Accusations fly from Amedore, Tkaczyk camps in disputed race


Recorder News Staff

FONDA -- Prejudicial intentions were alleged against Democrat Cecilia Tkaczyk's team during a Monday court hearing in reports of a Sunday phone call to someone whose absentee ballot was disputed in the state 46th Senate District election.

Tkaczyk's attorney countered that Republican George Amedore Jr.'s team strategy to subpoena for cable, utility and DMV documents is invasive, and shouldn't factor where voters choose to cast their ballots if they have multiple residences.

Trial will start this morning in determining the winner of the race, which may not occur before year's end if the matter heads to an appeals court. Amedore leads Tkaczyk by 111 votes, with 877 contested ballots -- mostly unopened -- to be tried.

Amedore's Attorney David Lewis notified acting Supreme Court Justice Guy P. Tomlinson in Monday's pre-trial hearing that "someone" called at least one voter Sunday evening, told them their ballot was disputed, and asked how they felt about "Amedore trying to stop their vote from being counted."

Lewis didn't say from where the voter hailed in the five county district, only that he received the information from a party chair the voter contacted. The voter reportedly logged the number in their caller ID, and passed it onto the party chair, who shared it with Lewis.

Lewis said he called the number but was "stonewalled" by someone who "claimed to be 'only in production.'"

Lewis doesn't believe the call was made by Frank Hoare, Tkaczyk's attorney, but believes it was someone from her team, he said. He warned the calls should stop because they could cause the voter to be prejudicial against Amedore if chosen as a witness.

In response, Hoare affirmed he had no knowledge of the call, but said his team has been reaching out to voters to search for witnesses, which he said was a normal process.

"I don't find running to people who cast affidavit ballots more invasive than pulling people's documents," Hoare said.

"That's not my quarrel," Lewis said. "My quarrel is someone is telling people that Amedore wants to stop people from voting. Subpoenaing records that are property of entities does not get noticed by voters."

Lewis asked Tomlinson to direct court staff to call the number to determine who was on the other end, but the judge declined.

"We don't want voters to draw the inference the court will do anything to reveal how they voted," he said.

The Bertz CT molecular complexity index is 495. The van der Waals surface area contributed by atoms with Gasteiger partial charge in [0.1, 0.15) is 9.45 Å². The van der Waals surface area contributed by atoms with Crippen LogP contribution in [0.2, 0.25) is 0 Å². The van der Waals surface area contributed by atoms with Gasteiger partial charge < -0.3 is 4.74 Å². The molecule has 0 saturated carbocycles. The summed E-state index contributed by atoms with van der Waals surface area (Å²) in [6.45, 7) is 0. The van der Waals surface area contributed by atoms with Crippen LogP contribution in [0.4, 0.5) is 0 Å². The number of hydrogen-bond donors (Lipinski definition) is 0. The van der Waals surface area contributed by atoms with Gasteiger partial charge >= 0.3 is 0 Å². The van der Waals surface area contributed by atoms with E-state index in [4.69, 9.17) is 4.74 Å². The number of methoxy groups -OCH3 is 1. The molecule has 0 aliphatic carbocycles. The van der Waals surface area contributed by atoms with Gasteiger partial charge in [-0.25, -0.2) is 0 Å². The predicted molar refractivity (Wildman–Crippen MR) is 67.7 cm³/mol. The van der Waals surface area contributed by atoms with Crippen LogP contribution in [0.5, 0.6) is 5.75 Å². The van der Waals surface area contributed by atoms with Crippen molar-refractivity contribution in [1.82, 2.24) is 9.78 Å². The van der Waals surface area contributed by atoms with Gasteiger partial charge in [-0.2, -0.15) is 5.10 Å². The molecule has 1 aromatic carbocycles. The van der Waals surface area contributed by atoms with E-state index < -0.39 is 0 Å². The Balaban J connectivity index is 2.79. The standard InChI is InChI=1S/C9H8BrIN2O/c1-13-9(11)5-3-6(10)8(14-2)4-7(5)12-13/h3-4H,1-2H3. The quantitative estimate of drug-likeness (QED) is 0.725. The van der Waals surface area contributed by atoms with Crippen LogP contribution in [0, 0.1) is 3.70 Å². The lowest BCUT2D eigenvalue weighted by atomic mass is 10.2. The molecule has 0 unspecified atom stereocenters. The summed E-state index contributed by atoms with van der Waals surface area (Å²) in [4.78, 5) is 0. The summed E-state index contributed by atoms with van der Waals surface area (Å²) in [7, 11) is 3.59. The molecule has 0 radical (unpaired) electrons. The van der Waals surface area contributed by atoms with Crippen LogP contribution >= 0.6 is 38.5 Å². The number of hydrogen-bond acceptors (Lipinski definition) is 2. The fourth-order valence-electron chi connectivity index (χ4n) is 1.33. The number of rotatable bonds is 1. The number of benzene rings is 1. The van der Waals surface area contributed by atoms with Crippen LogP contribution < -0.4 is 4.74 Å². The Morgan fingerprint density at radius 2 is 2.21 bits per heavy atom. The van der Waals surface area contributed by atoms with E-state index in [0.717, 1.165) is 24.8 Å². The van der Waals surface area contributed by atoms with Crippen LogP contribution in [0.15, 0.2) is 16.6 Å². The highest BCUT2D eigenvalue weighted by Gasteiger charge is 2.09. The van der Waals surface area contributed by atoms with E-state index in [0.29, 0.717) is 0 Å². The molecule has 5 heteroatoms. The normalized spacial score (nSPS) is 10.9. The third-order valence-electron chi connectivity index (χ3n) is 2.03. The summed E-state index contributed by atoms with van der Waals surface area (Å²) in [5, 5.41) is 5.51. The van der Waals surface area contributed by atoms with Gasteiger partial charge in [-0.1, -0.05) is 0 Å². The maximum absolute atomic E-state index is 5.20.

Tomlinson expressed a continued effort to balance an expeditious trial while protecting voter privacy, prompting the opposing attorneys to reach an agreement Monday that would at least facilitate finality of the 4th Judicial District of State Supreme Court race, and the Minden town justice election.

Both races are still undecided, in part due to ballots under order because of the 46th Senate District race.

However, the attorneys could not agree on a procedure Monday.

Hoare and Attorney Kathleen O'Keefe wanted disputed ballots to be opened and counted for all relevant races after Tomlinson ruled on the envelopes.

Lewis, on the other hand, was only willing to let the two judge races be counted before resealing the ballots and handing them up to an appeals court to have their validity decided for the senate race.

About 30 of the 877 contested items are opened ballots, with the remainder unopened. Most of the disputed items were laid aside by Republicans in Ulster County, where Tkaczyk was favored on election night.

Lewis said the bulk of the objections deal with dual residency, as there is a tendency of New York City residents to have seasonal or second homes in Ulster County.

Lewis said the appeals court should determine whether the unopened ballots are opened and counted, while O'Keefe and Hoare contended Supreme Court should make that determination before an appeals court is involved.

In the absence of an agreement, Tomlinson decided he will hear arguments from both sides and he'll then make a ruling on the unopened envelopes.

In addition to questions of voter residence, ballot disputes include votes cast early by election inspectors, and absentee ballots stamped as received by election boards after the Nov. 5 postmark deadline.